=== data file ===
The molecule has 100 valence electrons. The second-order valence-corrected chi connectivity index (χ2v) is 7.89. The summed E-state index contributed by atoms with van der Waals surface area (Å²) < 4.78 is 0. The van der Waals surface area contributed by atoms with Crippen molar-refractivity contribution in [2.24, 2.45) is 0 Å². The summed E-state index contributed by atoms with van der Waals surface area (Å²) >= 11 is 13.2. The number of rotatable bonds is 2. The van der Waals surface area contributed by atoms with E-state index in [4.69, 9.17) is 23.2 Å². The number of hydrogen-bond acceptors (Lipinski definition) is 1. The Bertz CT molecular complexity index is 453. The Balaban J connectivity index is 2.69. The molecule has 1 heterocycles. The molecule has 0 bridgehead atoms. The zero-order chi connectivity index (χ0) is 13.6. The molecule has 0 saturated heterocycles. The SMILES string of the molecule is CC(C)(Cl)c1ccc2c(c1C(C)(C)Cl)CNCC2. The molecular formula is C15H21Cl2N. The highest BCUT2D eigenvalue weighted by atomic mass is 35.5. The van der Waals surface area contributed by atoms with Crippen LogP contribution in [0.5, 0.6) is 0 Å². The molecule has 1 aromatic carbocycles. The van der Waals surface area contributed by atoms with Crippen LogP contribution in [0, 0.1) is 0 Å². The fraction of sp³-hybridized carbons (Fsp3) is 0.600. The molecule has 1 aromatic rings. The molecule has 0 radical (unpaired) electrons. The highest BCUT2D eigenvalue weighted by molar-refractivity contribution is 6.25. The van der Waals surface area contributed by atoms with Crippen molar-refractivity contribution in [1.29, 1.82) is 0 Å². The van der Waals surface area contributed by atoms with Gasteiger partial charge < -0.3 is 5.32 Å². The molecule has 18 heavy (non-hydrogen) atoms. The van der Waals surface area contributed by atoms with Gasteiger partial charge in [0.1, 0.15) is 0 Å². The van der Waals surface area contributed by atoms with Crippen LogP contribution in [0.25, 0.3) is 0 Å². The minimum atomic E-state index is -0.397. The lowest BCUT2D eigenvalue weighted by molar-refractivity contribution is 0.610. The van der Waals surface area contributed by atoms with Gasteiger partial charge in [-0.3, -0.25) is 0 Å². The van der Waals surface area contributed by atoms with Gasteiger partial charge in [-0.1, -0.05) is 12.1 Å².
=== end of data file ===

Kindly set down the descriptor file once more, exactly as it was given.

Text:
The molecule has 100 valence electrons. The second-order valence-corrected chi connectivity index (χ2v) is 7.89. The summed E-state index contributed by atoms with van der Waals surface area (Å²) < 4.78 is 0. The van der Waals surface area contributed by atoms with Crippen molar-refractivity contribution in [2.24, 2.45) is 0 Å². The summed E-state index contributed by atoms with van der Waals surface area (Å²) >= 11 is 13.2. The number of rotatable bonds is 2. The van der Waals surface area contributed by atoms with E-state index in [4.69, 9.17) is 23.2 Å². The number of hydrogen-bond acceptors (Lipinski definition) is 1. The Bertz CT molecular complexity index is 453. The Balaban J connectivity index is 2.69. The molecule has 1 heterocycles. The molecule has 0 bridgehead atoms. The zero-order chi connectivity index (χ0) is 13.6. The molecule has 0 saturated heterocycles. The SMILES string of the molecule is CC(C)(Cl)c1ccc2c(c1C(C)(C)Cl)CNCC2. The molecular formula is C15H21Cl2N. The highest BCUT2D eigenvalue weighted by atomic mass is 35.5. The van der Waals surface area contributed by atoms with Crippen LogP contribution in [0.5, 0.6) is 0 Å². The molecule has 1 aromatic carbocycles. The van der Waals surface area contributed by atoms with Crippen LogP contribution in [0, 0.1) is 0 Å². The fraction of sp³-hybridized carbons (Fsp3) is 0.600. The molecule has 1 aromatic rings. The molecule has 0 radical (unpaired) electrons. The highest BCUT2D eigenvalue weighted by molar-refractivity contribution is 6.25. The van der Waals surface area contributed by atoms with Crippen molar-refractivity contribution in [1.29, 1.82) is 0 Å². The van der Waals surface area contributed by atoms with Gasteiger partial charge < -0.3 is 5.32 Å². The molecule has 18 heavy (non-hydrogen) atoms. The van der Waals surface area contributed by atoms with Gasteiger partial charge in [0.1, 0.15) is 0 Å². The van der Waals surface area contributed by atoms with Crippen LogP contribution in [0.25, 0.3) is 0 Å². The minimum atomic E-state index is -0.397. The lowest BCUT2D eigenvalue weighted by molar-refractivity contribution is 0.610. The van der Waals surface area contributed by atoms with Gasteiger partial charge in [-0.3, -0.25) is 0 Å². The van der Waals surface area contributed by atoms with Gasteiger partial charge in [-0.1, -0.05) is 12.1 Å².